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London buildings get arty makeovers

Posted at 10:00 am, May 21, 2013 in Arts & Entertainment

St Martins
As St Martins gets the St Martins treatment, we look at the best examples of building makeovers in London. Central Saint Martins College of Arts and Design has always been notorious for its creative visions in all mediums of art. But on this occasion, St Martins itself is the subject of Swiss artist Felice Varini’s latest piece. Along the illustrious institute’s walls now is a 542 metre long stretch of silver adhesive vinyl that covers the breadth of the entire school. As you can see from the picture up top, it’s a pretty beautiful facade. Of course, this is not the only London building wearing a mask at the moment. Have a look at some other art pieces that have consumed local structures.

The Fourth Plinth


The Fourth Plinth is one of London’s best architectural blank canvases and has hosted a number of wild and wonderful art projects over the years. A long way from its humble beginnings, when it didn’t even have enough funds to parade an equestrian sculpture for King William IV. In recent years, the pedestal has more than made up for it, with art works ranging from a replica of Nelson’s ship, the bust of the armless pregnant artist Alison Limmer, and during Antony Gormley’s 2009 “One and Other’ stint, a man dressed as Godzilla demolishing a cardboard emulation of the London skyline.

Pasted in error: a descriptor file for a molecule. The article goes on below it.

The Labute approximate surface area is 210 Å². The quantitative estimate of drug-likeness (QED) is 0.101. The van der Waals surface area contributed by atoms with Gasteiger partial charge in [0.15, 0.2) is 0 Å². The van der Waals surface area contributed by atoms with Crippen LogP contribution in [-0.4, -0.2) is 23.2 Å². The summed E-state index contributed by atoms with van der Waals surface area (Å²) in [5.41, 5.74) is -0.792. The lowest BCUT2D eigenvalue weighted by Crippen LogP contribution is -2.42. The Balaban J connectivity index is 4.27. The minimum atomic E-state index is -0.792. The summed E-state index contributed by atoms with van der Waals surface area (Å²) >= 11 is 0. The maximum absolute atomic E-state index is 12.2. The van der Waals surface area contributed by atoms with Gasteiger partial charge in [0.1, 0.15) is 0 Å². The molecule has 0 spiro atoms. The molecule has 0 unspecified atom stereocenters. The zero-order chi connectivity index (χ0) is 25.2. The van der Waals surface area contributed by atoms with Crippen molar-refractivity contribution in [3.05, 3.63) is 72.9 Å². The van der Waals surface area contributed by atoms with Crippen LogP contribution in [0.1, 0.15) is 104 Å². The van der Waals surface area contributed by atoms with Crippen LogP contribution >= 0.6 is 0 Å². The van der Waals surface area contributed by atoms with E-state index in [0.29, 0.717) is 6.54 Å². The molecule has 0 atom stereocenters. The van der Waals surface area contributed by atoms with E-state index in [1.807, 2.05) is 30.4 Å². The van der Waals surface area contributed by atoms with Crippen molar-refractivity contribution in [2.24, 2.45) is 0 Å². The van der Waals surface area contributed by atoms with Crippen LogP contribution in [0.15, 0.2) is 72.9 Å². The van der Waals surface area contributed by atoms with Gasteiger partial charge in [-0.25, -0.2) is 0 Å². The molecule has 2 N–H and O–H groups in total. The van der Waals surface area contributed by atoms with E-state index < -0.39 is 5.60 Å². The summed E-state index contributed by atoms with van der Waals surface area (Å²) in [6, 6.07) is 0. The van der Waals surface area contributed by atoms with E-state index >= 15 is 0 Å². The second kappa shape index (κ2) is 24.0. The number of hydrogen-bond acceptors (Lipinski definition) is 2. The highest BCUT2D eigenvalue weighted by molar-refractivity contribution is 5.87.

Some people would say that Poundland is in itself a work of art. Although many would disagree, Banksy, a man who knows all about how to make the unremarkable remarkable, turned Poundland from ‘place where we get our shit tupperware boxes’ to Wood Green political mural with the shake of a spray can. The image, which featured a young sweatshop worker stitching some union jack bunting, was later removed and sold online for around £400,000.

Branch Lines 

Victoria House

A run-down council estate all hollowed out may not seem like it carries much artistic license, but an art project last year made sure that Victoria House in North Cheam turned into something a tad more aesthetically pleasing than yet another Costa Coffee. In a scheme called The Outer London Fund (founded by Boris Johnson, in some sort of sudden lightbulb moment of logic) two young artists Sam Skinner and Charles Holden were commissioned to revitalise the tired concrete blocks into a brick sketchpad, adorning Victoria House with tree motifs and inspiration from Mother Nature.

Find more arty happenings in London.

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